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Re: Worship of the Valar

Post by Kenelm on Thu Aug 07, 2014 12:58 am

Norc wrote:
Kenelm wrote:
Norc wrote:
Kenelm wrote:
Norc wrote:
Kenelm wrote:
Eldorion wrote:
Kenelm wrote:All of what religions are justly criticised for, are, in fact, perpetrated by the Abrahamic religions.

http://en.wikipedia.org/wiki/2002_Gujarat_riots
http://en.wikipedia.org/wiki/Persecution_of_Muslims_in_Burma
http://en.wikipedia.org/wiki/State_Shinto

There are always exceptions. We need to look at the general trend.
wow, what exactly is this "general trend"?


so ok, you believe and worship the valar? the mythology J.R.R. Tolkien made up? i really hope this isn't gonna end up like the church of scientology, the religion made by a science-fiction-writer...

Tolkien was inspired, in the literal sense of the word.
he still made the Valar up, they're not actual gods...

He was inspired to write about them. They do indeed exist, and as Tolkien himself said, they have been known by many names in many cultures.
can you give me a source of where he said that and in what context, please. where do he say that they exist in the real world, outside of Middle-Earth.

i know for a fact (in the biography by Humphrey) that Tolkien thought of his middle-earth mythologys and sagas as having taken place in a time long gone, in this world, because he felt that the UK had lost lots of their old sagas and mythology due to christianity for example (other reasons as well). He was inspired by the finnish Kalevalla (probably not correctly spelled) and the norse mythology. But i say he "thought of it as such" not said they were real. 

He said it as part of his earliest story cycle. Tolkien's own beliefs changed during his life, but this doesn't stop him from being inspired.

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Re: Worship of the Valar

Post by Kenelm on Thu Aug 07, 2014 12:58 am

Norc wrote:
Kenelm wrote:
Norc wrote:so stonehenge is basically a clock or a sort of calendar? makes sense..

To reduce it to merely a clock or a calendar is to debase it beyond belief. It was a ritual centre, with causeways, burials and all sorts of things going on there.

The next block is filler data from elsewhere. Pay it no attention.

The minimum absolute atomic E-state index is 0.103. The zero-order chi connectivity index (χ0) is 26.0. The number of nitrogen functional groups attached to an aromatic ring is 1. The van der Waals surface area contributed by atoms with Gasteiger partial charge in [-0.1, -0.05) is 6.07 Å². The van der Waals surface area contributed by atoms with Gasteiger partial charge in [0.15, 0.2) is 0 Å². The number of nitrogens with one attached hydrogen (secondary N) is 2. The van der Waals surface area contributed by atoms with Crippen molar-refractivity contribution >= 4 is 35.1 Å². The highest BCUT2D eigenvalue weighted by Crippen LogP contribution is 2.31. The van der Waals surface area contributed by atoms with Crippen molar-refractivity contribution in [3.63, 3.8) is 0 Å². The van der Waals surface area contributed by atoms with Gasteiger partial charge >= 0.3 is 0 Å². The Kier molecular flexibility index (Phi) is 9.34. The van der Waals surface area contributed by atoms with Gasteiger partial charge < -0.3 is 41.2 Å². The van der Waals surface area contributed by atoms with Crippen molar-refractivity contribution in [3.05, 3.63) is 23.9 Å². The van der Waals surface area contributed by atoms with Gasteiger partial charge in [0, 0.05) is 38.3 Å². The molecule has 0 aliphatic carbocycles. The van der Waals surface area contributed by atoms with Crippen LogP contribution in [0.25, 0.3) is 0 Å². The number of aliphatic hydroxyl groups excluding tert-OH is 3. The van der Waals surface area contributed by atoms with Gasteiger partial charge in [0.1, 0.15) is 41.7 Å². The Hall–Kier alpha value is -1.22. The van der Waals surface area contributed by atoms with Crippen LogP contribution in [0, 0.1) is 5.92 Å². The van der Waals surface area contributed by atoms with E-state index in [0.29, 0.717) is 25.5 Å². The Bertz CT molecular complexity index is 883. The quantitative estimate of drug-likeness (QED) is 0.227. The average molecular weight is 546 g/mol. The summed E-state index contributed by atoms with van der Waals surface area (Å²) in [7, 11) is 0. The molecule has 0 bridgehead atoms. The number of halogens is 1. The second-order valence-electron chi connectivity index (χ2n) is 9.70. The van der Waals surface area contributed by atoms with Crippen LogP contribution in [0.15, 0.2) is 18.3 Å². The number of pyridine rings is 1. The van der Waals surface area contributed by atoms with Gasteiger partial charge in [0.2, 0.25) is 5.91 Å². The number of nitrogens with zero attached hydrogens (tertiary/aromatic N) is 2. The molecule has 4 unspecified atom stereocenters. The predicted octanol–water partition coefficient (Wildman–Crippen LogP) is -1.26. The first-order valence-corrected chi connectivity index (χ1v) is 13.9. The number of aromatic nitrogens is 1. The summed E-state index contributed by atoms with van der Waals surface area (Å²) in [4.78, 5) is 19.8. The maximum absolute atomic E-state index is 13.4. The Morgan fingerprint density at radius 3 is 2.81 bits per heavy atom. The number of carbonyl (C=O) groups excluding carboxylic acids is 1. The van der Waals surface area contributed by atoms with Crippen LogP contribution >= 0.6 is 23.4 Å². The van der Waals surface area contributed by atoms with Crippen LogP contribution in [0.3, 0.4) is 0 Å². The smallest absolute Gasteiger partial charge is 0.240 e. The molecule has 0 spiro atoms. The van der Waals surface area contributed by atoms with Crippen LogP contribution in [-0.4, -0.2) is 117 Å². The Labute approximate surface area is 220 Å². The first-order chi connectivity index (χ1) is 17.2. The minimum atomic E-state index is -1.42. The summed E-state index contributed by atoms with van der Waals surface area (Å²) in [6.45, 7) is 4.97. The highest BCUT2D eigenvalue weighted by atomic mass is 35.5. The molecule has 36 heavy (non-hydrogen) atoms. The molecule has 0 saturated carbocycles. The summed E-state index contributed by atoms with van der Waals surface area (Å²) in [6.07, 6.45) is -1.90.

to some people today, you mean. we have no idea what it meant to the people who built it.

No, those are what we know took place there when it was built.

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Re: Worship of the Valar

Post by Kenelm on Thu Aug 07, 2014 1:01 am

bungobaggins wrote:Like any argument with any sort of apologist, this is going to go nowhere. I suggest you all conserve your breath/energy.

I fully agree. Unthinking apologists for the materialst paradigm can be insufferable at times, not even realising that theirs is just the current belief system, like any other throughout history.

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Re: Worship of the Valar

Post by Norc on Thu Aug 07, 2014 1:01 am

Kenelm wrote:
Norc wrote:
Kenelm wrote:
Norc wrote:
Kenelm wrote:
Norc wrote:
Kenelm wrote:
Eldorion wrote:
Kenelm wrote:All of what religions are justly criticised for, are, in fact, perpetrated by the Abrahamic religions.

http://en.wikipedia.org/wiki/2002_Gujarat_riots
http://en.wikipedia.org/wiki/Persecution_of_Muslims_in_Burma
http://en.wikipedia.org/wiki/State_Shinto

There are always exceptions. We need to look at the general trend.
wow, what exactly is this "general trend"?


so ok, you believe and worship the valar? the mythology J.R.R. Tolkien made up? i really hope this isn't gonna end up like the church of scientology, the religion made by a science-fiction-writer...

Tolkien was inspired, in the literal sense of the word.
he still made the Valar up, they're not actual gods...

He was inspired to write about them. They do indeed exist, and as Tolkien himself said, they have been known by many names in many cultures.
can you give me a source of where he said that and in what context, please. where do he say that they exist in the real world, outside of Middle-Earth.

i know for a fact (in the biography by Humphrey) that Tolkien thought of his middle-earth mythologys and sagas as having taken place in a time long gone, in this world, because he felt that the UK had lost lots of their old sagas and mythology due to christianity for example (other reasons as well). He was inspired by the finnish Kalevalla (probably not correctly spelled) and the norse mythology. But i say he "thought of it as such" not said they were real. 

He said it as part of his earliest story cycle. Tolkien's own beliefs changed during his life, but this doesn't stop him from being inspired.
where did he say that? and also, what do you mean by "earlisest story cycle"? if it was early, he perhaps changed it for a reason. Also, Tolkien was a christian (protestant at first i believe, but he was raised in catholism, some lore-master correct me if i am wrong) until he died, so no, his beliefs did not change during his life.

and when you said he was inspired, you also actually say that he made it up.